Biology: +0.300% 49 2.200%

Business: -0.800% 72 3.200%

Computers (AI): +0.700% 79 3.500%

Computers (other academic, computer science): -0.100% 156 7.000%

Computers (practical): -1.200% 681 30.500%

Engineering: +0.600% 150 6.700%

Finance / Economics: +0.500% 116 5.200%

Law: -0.300% 50 2.200%

Mathematics: -1.500% 147 6.600%

Medicine: +0.100% 49 2.200%

Neuroscience: +0.100% 28 1.300%

Philosophy: 0.000% 54 2.400%

Physics: -0.200% 91 4.100%

Psychology: 0.000% 48 2.100%

Other: +2.199% 277 12.399%

Other "hard science": -0.500% 26 1.200%

Other "social science": -0.200% 48 2.100%

The LessWrong consensus is massively overweighted in one particular field of expertise (computing) with some marginal commentators who happen to do other things.

As for evidence to believe otherwise, how about all of recorded human history? When has there ever been a group whose consensus was more likely to be right than wrong in all domains of human endeavor? What a ludicrous hubris, the sheer arrogance on display in this comment cowed me, I briefly considered whether I'm hanging out in the right place by posting here.

Comment author: DragonGod 17 September 2017 09:32:00AM 2 points [-]

Pie in the sky: the Yudkowsky sequences edited, condensed, and put into an Aristotelian/Thomsian/Scholastic order. (Not that Aristotle or Thomas Aquinas ever did this but the tradition of the scholastics was always to get this pie in the sky.) It might be interesting to see what an experienced book editor would advise doing with this material.

Doesn't Rationality: From AI to Zombies achieve this already?

Comment author: ingres 17 September 2017 01:46:37PM 0 points [-]

Rat:A-Z is like...a slight improvement over EY's first draft of the sequences. I think when Craig says condensed he has much more substantial editing in mind.

Comment author: Habryka 16 September 2017 11:26:35PM 1 point [-]

A wiki feels too high of a barrier to entry to me, though maybe there are some cool new wiki softwares that are better than what I remember.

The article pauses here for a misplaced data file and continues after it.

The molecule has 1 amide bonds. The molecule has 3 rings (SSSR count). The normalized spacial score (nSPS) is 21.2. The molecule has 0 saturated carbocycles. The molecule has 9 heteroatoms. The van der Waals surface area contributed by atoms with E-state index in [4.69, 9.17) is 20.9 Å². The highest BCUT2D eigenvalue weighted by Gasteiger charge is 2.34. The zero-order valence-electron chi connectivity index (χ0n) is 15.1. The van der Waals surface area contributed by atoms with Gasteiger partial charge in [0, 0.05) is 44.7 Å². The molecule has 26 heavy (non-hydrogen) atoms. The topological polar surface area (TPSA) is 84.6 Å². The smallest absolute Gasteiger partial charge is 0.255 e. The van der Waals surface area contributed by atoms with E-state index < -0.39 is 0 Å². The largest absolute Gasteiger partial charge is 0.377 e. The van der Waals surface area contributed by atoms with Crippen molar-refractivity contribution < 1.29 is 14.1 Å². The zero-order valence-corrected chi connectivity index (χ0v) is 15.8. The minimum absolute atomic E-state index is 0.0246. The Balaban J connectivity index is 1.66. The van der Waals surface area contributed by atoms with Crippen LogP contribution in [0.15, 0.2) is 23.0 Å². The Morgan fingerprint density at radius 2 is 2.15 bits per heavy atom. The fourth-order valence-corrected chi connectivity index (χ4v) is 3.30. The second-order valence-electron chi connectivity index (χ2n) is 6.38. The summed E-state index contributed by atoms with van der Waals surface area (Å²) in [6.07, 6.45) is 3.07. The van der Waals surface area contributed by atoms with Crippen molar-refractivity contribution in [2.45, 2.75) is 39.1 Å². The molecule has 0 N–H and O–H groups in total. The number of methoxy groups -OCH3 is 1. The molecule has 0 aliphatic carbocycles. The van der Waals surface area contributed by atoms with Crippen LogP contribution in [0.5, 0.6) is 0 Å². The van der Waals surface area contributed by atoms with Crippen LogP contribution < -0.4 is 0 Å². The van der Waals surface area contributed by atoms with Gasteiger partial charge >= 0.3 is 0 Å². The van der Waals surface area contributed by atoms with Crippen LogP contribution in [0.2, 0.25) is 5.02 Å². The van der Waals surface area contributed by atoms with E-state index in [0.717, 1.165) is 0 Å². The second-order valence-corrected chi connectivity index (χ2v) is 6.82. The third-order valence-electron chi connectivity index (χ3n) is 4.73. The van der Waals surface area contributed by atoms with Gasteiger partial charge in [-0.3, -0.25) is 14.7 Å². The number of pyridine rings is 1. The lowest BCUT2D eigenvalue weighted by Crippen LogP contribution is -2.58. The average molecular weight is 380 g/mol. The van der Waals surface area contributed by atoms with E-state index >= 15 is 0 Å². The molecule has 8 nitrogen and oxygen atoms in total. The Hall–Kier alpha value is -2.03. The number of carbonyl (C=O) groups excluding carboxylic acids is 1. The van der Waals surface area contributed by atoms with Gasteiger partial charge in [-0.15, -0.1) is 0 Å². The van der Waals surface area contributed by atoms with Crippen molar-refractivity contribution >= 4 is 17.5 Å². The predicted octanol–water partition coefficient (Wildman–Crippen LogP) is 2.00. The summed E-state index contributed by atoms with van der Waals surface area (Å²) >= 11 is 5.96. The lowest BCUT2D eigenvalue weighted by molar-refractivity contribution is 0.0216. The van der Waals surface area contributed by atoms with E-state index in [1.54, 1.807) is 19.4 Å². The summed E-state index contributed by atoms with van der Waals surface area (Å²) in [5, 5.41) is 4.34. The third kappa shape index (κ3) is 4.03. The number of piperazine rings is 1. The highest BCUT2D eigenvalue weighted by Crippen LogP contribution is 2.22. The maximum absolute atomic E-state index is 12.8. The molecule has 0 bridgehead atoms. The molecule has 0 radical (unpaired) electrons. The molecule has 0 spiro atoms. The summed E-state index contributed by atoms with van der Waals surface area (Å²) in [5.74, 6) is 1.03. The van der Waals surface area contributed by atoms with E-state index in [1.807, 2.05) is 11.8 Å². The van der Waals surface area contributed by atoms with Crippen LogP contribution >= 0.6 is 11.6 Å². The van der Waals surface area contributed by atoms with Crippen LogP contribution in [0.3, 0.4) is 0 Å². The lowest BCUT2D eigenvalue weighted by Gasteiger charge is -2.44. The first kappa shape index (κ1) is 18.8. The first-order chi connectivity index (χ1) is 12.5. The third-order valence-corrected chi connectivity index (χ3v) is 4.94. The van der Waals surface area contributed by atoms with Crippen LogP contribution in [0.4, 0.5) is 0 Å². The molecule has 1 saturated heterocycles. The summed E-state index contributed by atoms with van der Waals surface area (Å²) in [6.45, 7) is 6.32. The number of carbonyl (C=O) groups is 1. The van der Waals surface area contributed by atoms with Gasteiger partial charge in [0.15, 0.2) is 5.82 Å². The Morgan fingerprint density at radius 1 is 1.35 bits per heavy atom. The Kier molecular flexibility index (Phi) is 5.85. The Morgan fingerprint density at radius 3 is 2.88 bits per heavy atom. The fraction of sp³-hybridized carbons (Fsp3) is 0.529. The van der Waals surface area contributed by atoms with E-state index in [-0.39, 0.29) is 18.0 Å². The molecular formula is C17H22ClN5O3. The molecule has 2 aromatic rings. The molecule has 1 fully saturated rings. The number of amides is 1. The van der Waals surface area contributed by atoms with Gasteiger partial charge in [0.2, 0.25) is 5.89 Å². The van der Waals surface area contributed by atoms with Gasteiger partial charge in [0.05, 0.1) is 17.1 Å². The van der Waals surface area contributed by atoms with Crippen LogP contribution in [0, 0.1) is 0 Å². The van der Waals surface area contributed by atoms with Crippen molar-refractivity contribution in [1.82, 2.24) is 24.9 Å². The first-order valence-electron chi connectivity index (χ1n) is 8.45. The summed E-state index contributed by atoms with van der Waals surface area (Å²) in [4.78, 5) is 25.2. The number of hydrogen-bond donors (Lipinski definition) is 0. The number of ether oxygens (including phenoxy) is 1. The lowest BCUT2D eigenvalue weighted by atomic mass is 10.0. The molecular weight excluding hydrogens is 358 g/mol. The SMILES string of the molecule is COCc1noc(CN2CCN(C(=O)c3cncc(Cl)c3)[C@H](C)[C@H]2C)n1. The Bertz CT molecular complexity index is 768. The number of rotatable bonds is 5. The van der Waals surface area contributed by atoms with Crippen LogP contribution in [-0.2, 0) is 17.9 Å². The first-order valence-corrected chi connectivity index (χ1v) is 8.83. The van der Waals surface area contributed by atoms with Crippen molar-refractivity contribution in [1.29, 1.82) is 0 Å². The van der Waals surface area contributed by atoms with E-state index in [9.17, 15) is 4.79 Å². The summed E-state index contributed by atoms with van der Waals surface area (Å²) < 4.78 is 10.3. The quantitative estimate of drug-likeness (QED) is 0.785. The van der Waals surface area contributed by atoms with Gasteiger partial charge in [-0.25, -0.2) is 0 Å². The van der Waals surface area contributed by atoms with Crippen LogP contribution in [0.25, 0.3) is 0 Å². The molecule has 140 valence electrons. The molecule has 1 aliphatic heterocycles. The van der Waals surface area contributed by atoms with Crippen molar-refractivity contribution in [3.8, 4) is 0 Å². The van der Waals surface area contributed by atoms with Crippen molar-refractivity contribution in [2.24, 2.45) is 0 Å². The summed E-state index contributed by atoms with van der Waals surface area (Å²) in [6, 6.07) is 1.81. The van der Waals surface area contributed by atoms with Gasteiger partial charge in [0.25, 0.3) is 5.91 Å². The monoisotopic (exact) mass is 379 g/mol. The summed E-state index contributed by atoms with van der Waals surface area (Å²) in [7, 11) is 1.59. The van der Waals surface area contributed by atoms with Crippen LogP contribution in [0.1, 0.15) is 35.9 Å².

For now I feel like having an about page on LessWrong that has links to all the posts, and tries to summarize the state of discussion and information is the better choice, until we reach the stage where LW gets a lot more open-source engagement and is being owned more by a large community again.

Comment author: ingres 17 September 2017 12:32:21AM 3 points [-]

Seconding SaidAchmiz on pmwiki, it's what we use for our research project on effective online organizing and it works wonders. It's also how I plan to host and edit the 2017 survey results.

As far as the high barrier to entry goes, I'll repeat here my previous offer to set up a high quality instance of pmwiki and populate it with a reasonable set of initial content - for free. I believe this is sufficiently important that if the issue is you just don't have the capacity to get things started I'm fully willing to help on that front.

Comment author: SaidAchmiz 16 September 2017 04:01:04AM 3 points [-]

If you have a more-legible quality signal (in the James C. Scott sense of "legibility"), and a less-legible quality signal, you will inevitably end up using the more-legible quality signal more, and the less-legible one will be ignored—even if the less-legible one is tremendously more accurate and valuable.

Your suggestion is not implausible on its face, but the devil is in the details. No doubt you know this, as you say "this sketch has many problems of its own". But these details and problems conspire to make such a formalized version of the "expert's vote" either substantially decoupled from what it's supposed to represent, or not nearly as legible as the simple "people's vote". In the former case, what's the point? In the latter case, the result is that the "people's vote" will remain much more influential on visibility, ranking, inclusion in canon, contribution to a member's influence in various ways, and everything else you might care to use such formalized rating numbers for.

The question of reputation, and of whose opinion to trust and value, is a deep and fundamental one. I don't say it's impossible to algorithmize, but if possible, it is surely quite difficult. And simple karma (based on unweighted votes) is, I think, a step in the wrong direction.

Comment author: ingres 16 September 2017 04:17:28AM 1 point [-]

As far as an algorithm for reputation goes, academia seems to have something that sort of scales in the form of citations and co-authors:

http://www.overcomingbias.com/2017/08/the-problem-with-prestige.html

It's certainly a difficult problem however.

View more: Next